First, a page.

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Social connections may improve your chances of a healthier brain and living longer

8 Apr 2024

Find out more about StepUp for Research’s work into ageing and dementia on their website, www.stepupforageingresearch.org.au

StepUp for Ageing Research March 2024

Are you debating whether to message your friend for a catchup this weekend? Maybe you are considering whether to pop in on your folks? The decision could have implications for your brain health, with a recent meta-analysis study suggesting that spending time with the people we love can reduce our risk of cognitive decline and help us live longer[1].

Worldwide sample

A large team of Australian researchers pooled the data from 13 longitudinal ageing studies, resulting in nearly 40,000 participants. The sample had a mean age of 70 years and was followed-up an average three and a bit years. The 13 studies included low, middle, and high-income countries across Australia, North America, Europe, South America, Asia, and Africa. The sample was richer than previous meta-analyses, which have mainly focused on North America and Europe.

The researchers were interested in the quality and the type of social connection, i.e. romantic, family and friends, or a community group, as well as the function of the connection, such as providing social support or a space to confide. Next, the researchers looked at whether the participants developed mild cognitive impairment (MCI) or dementia, or passed away, during the studies.

Different aspects of social connections are associated with healthy ageing benefits

Being married or in a relationship, or weekly family or friend interactions or community group engagements, were associated with a lower risk of MCI. Monthly or weekly interactions with family and friends, and having someone to talk to, reduced the risk of developing dementia. Only in Asian cohorts, was being married or in a relationship associated with a reduced risk of dementia. Living with others, participating in community activities, and having a confidante, reduced the risk of dying.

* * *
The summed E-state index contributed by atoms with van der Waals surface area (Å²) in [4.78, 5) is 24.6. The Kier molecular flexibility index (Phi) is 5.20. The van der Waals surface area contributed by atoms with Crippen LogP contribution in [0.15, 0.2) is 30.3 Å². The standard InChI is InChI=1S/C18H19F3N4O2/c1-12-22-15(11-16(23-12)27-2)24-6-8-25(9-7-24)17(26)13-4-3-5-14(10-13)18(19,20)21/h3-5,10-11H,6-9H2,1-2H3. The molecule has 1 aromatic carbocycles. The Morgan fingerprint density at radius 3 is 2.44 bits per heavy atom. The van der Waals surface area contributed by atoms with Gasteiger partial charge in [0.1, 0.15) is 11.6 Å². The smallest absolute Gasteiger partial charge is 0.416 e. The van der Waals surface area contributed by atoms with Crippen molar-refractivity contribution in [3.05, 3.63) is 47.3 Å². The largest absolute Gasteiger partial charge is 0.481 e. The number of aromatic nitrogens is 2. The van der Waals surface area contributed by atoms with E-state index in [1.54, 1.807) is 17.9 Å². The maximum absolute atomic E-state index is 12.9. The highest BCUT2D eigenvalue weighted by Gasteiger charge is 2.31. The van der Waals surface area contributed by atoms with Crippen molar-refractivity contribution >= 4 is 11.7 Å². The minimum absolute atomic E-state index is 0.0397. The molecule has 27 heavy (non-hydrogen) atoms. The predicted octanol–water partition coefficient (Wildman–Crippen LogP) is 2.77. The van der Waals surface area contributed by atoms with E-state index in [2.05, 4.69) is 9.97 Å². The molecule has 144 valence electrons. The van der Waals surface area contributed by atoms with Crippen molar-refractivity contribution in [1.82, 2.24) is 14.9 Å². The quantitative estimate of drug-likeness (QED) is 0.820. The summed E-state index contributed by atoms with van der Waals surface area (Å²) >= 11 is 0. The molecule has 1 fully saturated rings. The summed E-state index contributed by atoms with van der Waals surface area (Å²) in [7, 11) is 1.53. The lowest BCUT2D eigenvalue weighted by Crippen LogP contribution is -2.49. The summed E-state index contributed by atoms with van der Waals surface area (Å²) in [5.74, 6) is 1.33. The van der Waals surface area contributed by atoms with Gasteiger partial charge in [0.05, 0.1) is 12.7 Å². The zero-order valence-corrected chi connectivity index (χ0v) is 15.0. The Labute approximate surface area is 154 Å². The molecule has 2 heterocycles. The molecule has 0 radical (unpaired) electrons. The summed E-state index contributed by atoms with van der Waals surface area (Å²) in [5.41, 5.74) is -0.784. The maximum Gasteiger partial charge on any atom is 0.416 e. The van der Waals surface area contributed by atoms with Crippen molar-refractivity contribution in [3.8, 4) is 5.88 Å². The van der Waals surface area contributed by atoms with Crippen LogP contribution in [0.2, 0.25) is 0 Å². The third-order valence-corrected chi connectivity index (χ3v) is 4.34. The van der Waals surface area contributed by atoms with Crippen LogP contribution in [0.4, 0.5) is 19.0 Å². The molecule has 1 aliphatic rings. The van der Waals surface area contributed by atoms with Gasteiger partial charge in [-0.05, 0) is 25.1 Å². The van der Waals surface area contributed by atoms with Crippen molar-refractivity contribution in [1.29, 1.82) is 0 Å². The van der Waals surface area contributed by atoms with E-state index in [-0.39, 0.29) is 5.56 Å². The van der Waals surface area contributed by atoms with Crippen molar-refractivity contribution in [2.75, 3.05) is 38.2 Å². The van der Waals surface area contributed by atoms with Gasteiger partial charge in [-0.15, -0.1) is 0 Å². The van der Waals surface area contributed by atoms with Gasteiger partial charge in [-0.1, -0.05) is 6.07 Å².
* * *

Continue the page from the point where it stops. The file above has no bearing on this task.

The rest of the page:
These findings are consistent with, and extend upon, previous research. So why are social connections so good for us? It could be that close relationships buffer us from stress. It could be that loved ones, encourage us to take on healthy behaviours, such as going for walk together[2].

Causality dilemma

The authors controlled for variables which could influence outcomes, including age, sex, education level, lifestyle factors and other chronic diseases. Participants who had MCI or dementia at the beginning of the studies were also excluded from the analysis. However, the authors acknowledged the “chicken or the egg” scenario, in that it is possible that participants had some undetected cognitive or physical health issues; and that these impacted their social interactions, rather than the other way around. Nonetheless, sending that message or making that visit could reduce risk of cognitive decline and help us live longer.


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